A home workshop in Reading, England is today playing a vital role in the reconstruction of EDSAC, the Cambridge University machine that sixty-five years ago led the world’s computing revolution and today is being reconstructed and assembled at The National Museum of Computing (TNMOC) on Bletchley Park, where the process can be watched by museum visitors.
The Reading workshop, affectionately named Edshack, belongs to James Barr, who not only has the rare skills required to help in the reconstruction of EDSAC, but also has a computing pedigree that can be traced directly to the machine that first ran before he was even born.
EDSAC, full name the Electronic Delay Storage Automatic Calculator, was built in Cambridge, England in the years following the Second World War and was the first high-speed electronic computer ever to go into service at a University. Because of its remarkable speed, it enabled new approaches to scientific research, which were previously impossible, and was used in at least two Nobel-Prize winning research breakthroughs.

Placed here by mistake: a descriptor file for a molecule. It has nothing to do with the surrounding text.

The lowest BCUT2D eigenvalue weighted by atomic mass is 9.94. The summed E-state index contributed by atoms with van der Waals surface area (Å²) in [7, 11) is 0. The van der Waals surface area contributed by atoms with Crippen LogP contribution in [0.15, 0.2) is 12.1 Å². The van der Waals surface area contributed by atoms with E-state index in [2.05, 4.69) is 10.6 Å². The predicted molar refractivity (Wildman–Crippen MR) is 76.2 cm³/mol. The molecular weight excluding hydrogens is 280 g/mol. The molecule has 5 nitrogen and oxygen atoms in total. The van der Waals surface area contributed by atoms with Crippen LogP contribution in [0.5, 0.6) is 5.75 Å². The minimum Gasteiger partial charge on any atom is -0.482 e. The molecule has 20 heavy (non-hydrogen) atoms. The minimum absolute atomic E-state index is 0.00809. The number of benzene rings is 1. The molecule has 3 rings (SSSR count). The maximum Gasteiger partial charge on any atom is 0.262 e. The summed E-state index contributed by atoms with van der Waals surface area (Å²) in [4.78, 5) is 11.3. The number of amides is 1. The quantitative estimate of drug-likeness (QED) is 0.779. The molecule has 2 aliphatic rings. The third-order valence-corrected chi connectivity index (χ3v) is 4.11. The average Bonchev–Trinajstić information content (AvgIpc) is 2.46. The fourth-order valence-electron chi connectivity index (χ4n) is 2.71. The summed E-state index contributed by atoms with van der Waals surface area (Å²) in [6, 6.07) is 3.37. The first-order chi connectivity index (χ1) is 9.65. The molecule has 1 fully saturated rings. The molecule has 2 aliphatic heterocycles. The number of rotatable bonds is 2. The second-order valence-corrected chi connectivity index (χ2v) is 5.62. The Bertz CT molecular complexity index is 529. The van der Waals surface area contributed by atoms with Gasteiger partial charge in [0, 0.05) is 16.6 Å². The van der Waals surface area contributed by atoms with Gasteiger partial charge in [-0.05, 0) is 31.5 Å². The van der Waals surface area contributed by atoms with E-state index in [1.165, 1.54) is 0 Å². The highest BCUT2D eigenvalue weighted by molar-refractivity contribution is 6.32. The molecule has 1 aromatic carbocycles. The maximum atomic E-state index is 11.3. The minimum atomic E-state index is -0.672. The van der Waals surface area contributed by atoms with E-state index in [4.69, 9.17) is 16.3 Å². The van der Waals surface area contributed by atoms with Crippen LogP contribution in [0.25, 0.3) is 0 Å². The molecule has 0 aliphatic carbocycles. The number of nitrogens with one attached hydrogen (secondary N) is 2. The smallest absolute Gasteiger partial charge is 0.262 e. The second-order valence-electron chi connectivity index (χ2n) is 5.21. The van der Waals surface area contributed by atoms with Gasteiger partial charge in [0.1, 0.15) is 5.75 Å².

In Barr’s workshop, key components of EDSAC’s central control system are being reconstructed. He is one of the very few people in the country who could attempt such a task. It requires a knowledge of thermionic valves that were used for wartime RADAR and preceded the invention of transistors and silicon chips. They were the only devices at that time fast enough for high-speed computing technology. He also has had to research and re-discover the ways that 1940’s valve circuits were made to perform digital functions.